“Right now I honestly don’t know whether Australia will be a part of my plan,” she adds. “I guess it would be good to experience the level of competition outside New Zealand. From what I have heard, you just have to do your very best in every single heat. The Occy comp last year was a good example. I got knocked out early. I was just surfing too safe and didn’t find a back-up wave. It was pretty annoying, because there were two New Zealanders in that division and they put us in the same heat. It was disappointing to get knocked out first round, but we caught up with friends and went surfing for a few days. It was still a good time.”
Despite her achievements and obvious talent, Ava doesn’t have a sponsor. She runs a Stoked sticker on her boards to promote her Dad, Callum’s surf shop, and her Mum’s surf school, but that’s the extent of it.
“I’d love to get some support from a big brand,” she laughs. “I do really like RPM. They’re very cool.”
While I am chatting with her she’s wearing a red and black checked Swanndri and carries it well. I suggest she might be tapping into a new sponsorship there. She laughs.
“Yeah, brah,” she laughs, with her big smile. “That would be pretty funny.”
While Stoked also had a surf school arm, Ava said she hadn’t really been getting coached by anyone.
“I just get a few tips from people at comps – I really should start going more in-depth with my surfing, but I am only 13,” she reminds herself.
“It’s not the end of the world if something doesn’t work for me. I have the rest of my life ahead of me. Surfing has taught me to deal with failures and to learn to cope with it.”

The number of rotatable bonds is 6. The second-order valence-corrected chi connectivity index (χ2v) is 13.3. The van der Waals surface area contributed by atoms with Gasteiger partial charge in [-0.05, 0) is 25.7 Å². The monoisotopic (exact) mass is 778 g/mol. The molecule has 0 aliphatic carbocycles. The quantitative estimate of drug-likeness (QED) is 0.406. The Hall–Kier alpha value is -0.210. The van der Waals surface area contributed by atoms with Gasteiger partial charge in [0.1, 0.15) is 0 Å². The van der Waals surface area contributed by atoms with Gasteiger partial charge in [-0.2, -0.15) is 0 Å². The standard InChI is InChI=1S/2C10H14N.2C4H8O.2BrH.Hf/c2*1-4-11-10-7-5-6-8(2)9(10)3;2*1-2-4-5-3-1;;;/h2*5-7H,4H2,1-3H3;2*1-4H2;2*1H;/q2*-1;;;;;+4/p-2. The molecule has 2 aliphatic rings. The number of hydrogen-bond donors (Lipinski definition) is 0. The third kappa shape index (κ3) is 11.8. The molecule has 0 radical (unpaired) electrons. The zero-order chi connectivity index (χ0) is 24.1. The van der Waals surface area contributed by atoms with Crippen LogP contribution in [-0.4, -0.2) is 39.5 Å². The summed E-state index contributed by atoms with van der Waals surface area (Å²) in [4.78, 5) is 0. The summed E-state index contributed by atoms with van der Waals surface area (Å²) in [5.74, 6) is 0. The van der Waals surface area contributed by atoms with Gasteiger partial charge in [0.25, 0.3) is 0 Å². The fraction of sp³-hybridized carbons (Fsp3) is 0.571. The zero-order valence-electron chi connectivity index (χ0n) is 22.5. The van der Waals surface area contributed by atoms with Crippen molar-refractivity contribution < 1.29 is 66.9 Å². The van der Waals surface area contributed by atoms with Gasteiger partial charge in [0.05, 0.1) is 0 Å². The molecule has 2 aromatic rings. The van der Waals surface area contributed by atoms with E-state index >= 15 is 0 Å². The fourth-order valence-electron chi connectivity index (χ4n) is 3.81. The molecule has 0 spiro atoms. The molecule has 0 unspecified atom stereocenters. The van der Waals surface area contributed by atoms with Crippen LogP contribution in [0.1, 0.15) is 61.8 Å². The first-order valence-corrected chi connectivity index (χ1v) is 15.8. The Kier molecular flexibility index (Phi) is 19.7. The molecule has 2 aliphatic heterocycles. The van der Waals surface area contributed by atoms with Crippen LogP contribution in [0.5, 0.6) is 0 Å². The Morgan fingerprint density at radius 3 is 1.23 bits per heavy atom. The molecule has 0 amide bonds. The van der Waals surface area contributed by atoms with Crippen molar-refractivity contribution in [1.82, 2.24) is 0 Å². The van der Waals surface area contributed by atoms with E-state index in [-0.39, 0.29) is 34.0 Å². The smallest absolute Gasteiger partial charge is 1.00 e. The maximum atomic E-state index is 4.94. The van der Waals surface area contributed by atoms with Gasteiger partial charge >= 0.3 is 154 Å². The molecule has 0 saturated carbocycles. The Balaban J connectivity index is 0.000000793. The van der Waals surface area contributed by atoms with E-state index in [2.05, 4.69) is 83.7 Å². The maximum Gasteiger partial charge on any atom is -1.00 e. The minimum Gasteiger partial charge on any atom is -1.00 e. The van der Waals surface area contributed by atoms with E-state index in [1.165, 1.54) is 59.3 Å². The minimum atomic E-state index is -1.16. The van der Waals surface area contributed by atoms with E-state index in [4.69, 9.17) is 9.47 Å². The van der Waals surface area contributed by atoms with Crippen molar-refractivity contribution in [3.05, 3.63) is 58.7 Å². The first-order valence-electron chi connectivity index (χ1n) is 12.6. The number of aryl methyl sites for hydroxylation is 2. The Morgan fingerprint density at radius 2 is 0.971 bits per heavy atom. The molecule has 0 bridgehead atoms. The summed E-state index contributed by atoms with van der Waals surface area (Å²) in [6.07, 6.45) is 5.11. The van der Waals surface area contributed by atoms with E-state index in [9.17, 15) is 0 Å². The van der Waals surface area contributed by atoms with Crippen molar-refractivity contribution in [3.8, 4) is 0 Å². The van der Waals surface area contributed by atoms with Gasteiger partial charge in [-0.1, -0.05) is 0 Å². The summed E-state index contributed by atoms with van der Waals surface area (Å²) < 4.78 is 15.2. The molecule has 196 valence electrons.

I ask her if she does that a lot – reminds herself that she’s only 13.
“Yeah, I do,” she admits. “It’s not the end of the world if something doesn’t work for me. I have the rest of my life ahead of me. Surfing has taught me to deal with failures and to learn to cope with it.”
“Sometimes I don’t do that well,” she smiles. “You just have to do that quietly. I don’t throw my toys.”
When I ask most surfers about their favourite part of surfing they leap to a magical free-surfing moment in a perfect lineup. Not Ava.
“My favourite waves are two-foot and onshore. That’s when I surf my best,” she tells me. “That is the golden formula for me at a competition. I’m probably going to jinx myself now.”
“If it’s free-surfing then two-foot and glassy is my preference, but Sumner doesn’t get to two-foot much. I don’t mind bigger waves, but we just don’t get them that often. We had one afternoon session at Stent Road during the Nationals and nobody was out apart from me and a couple of friends and it was three-foot and offshore – that was so good.”
“My favourite waves are two-foot and onshore. That’s when I surf my best. That is the golden formula for me at a competition. I’m probably going to jinx myself now.”
When she recalls a single individual standout wave it is straight back to the contest vest for Ava.
“The waves where I surfed to their full potential in a competition are the ones that stick in my mind,” she concedes. “There’s not any one wave outside of competition – I have never been barreled or done an air or anything like that. I have those to look forward to, but I don’t really try. My focus is more on my foundations: reos, cutbacks and making them solid.”
I like to ask athletes where they see themselves in five years. The responses are never predictable. For Ava she’ll be just 18 in five years’ time. She pauses to think before answering.
“I’d love to try to make it to surf in the Worlds if I can,” she considers. “And just keeping up with my surfing and still doing it – not giving up and doing other things. I think it will be quite hard to still be enjoying it in five years’ time – that is a lot of competitions. I honestly don’t know.”
She pauses again and thinks about it as she gazes out to the ocean.
“Hopefully still surfing and enjoying it and not grinding away.”